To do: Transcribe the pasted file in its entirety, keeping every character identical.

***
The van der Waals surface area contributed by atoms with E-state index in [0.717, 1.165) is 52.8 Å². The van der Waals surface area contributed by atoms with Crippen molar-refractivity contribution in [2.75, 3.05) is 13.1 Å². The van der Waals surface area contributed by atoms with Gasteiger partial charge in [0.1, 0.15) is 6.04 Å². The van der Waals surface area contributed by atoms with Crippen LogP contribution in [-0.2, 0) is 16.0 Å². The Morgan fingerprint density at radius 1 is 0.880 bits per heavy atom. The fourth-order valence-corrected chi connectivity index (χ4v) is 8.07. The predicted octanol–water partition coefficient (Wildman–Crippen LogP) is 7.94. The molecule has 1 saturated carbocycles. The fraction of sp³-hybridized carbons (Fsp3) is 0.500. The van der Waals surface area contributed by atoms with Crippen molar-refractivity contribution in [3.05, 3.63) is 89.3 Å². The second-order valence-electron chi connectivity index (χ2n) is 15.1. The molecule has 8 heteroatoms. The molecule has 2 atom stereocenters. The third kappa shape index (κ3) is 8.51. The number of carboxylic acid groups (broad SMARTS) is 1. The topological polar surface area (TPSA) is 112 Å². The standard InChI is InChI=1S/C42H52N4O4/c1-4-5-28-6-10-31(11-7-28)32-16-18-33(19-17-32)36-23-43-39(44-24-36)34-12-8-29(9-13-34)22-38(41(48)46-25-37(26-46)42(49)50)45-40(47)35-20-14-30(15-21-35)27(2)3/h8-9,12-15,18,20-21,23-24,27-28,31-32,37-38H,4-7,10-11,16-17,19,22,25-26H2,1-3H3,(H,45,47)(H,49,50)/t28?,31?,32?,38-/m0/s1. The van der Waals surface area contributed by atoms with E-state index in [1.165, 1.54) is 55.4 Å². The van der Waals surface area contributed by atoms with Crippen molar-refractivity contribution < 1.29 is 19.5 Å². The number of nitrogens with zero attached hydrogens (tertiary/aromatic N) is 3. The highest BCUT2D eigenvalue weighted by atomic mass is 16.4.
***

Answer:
The van der Waals surface area contributed by atoms with E-state index in [0.717, 1.165) is 52.8 Å². The van der Waals surface area contributed by atoms with Crippen molar-refractivity contribution in [2.75, 3.05) is 13.1 Å². The van der Waals surface area contributed by atoms with Gasteiger partial charge in [0.1, 0.15) is 6.04 Å². The van der Waals surface area contributed by atoms with Crippen LogP contribution in [-0.2, 0) is 16.0 Å². The Morgan fingerprint density at radius 1 is 0.880 bits per heavy atom. The fourth-order valence-corrected chi connectivity index (χ4v) is 8.07. The predicted octanol–water partition coefficient (Wildman–Crippen LogP) is 7.94. The molecule has 1 saturated carbocycles. The fraction of sp³-hybridized carbons (Fsp3) is 0.500. The van der Waals surface area contributed by atoms with Crippen molar-refractivity contribution in [3.05, 3.63) is 89.3 Å². The second-order valence-electron chi connectivity index (χ2n) is 15.1. The molecule has 8 heteroatoms. The molecule has 2 atom stereocenters. The third kappa shape index (κ3) is 8.51. The number of carboxylic acid groups (broad SMARTS) is 1. The topological polar surface area (TPSA) is 112 Å². The standard InChI is InChI=1S/C42H52N4O4/c1-4-5-28-6-10-31(11-7-28)32-16-18-33(19-17-32)36-23-43-39(44-24-36)34-12-8-29(9-13-34)22-38(41(48)46-25-37(26-46)42(49)50)45-40(47)35-20-14-30(15-21-35)27(2)3/h8-9,12-15,18,20-21,23-24,27-28,31-32,37-38H,4-7,10-11,16-17,19,22,25-26H2,1-3H3,(H,45,47)(H,49,50)/t28?,31?,32?,38-/m0/s1. The van der Waals surface area contributed by atoms with E-state index in [1.165, 1.54) is 55.4 Å². The van der Waals surface area contributed by atoms with Crippen molar-refractivity contribution < 1.29 is 19.5 Å². The number of nitrogens with zero attached hydrogens (tertiary/aromatic N) is 3. The highest BCUT2D eigenvalue weighted by atomic mass is 16.4.